Though buying shares of grocers might sound like a boring investment prospect, it's been extremely lucrative over the past five years. As Americans have become far more conscious of where their food comes from and what's in it, these upstarts have started grabbing huge shares of the country's enormous food budget.
Of course, the behemoth in the industry is Whole Foods Market (NASDAQ:WFM), but newcomers like The Fresh Market (NASDAQ:TFM), Natural Grocers (NYSE:NGVC) and Sprouts Farmers Market (NASDAQ:SFM) are differentiating themselves from Whole Foods by building smaller stores that can exist with a more mom-and-pop feel.
In the last two quarters, one of the fastest-growing of this cohort has been Sprouts -- which is primarily located within the American Southwest. The company is reporting earnings later this week, and in order for investors to know what to look for, Motley Fool contributor Brian Stoffel has isolated two variables that he thinks will be the most important for long-term investors to keep an eye on.
It'd be like buying Whole Foods back in 2005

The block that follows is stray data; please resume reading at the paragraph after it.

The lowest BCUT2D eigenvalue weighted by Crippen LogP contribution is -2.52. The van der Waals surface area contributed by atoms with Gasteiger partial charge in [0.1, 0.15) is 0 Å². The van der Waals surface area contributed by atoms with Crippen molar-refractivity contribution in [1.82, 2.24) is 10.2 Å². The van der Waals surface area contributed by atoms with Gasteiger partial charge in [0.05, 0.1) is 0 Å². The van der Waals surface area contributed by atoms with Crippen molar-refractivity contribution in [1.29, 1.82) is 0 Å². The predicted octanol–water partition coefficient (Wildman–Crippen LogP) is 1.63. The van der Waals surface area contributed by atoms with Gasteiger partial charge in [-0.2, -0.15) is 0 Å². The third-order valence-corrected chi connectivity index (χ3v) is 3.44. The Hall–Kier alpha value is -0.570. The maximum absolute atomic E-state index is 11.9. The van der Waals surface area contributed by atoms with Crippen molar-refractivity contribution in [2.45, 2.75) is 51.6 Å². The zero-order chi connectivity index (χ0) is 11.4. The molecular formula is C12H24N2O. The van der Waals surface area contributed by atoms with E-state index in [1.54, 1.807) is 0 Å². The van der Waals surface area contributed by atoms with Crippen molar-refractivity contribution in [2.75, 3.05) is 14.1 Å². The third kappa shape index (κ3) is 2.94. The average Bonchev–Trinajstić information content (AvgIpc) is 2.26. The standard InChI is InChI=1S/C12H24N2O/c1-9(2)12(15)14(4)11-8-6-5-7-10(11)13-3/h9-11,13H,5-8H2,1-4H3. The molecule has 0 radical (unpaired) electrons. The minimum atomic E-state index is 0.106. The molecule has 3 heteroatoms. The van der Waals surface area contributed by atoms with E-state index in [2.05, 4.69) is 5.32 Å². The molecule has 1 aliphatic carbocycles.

Our own David Gardner tabbed Whole Foods as a worthy investment all the way back in 2005. That investment has worked out nicely, but David is more than a one-trick pony. He has picked winners time, and time, and time again with stock returns like 926%, 2,239%, and 4,371%. In fact, just recently one of his favorite stocks became a 100-bagger. And he's ready to do it again. You can uncover his scientific approach to crushing the market and his carefully chosen six picks for ultimate growth instantly, because he's making this premium report free for you today. Click here now for access.
John Mackey, co-CEO of Whole Foods Market, is a member of The Motley Fool's board of directors. Brian Stoffel owns shares of Whole Foods Market. The Motley Fool recommends The Fresh Market and Whole Foods Market. The Motley Fool owns shares of Whole Foods Market. Try any of our Foolish newsletter services free for 30 days. We Fools may not all hold the same opinions, but we all believe that considering a diverse range of insights makes us better investors. The Motley Fool has a disclosure policy.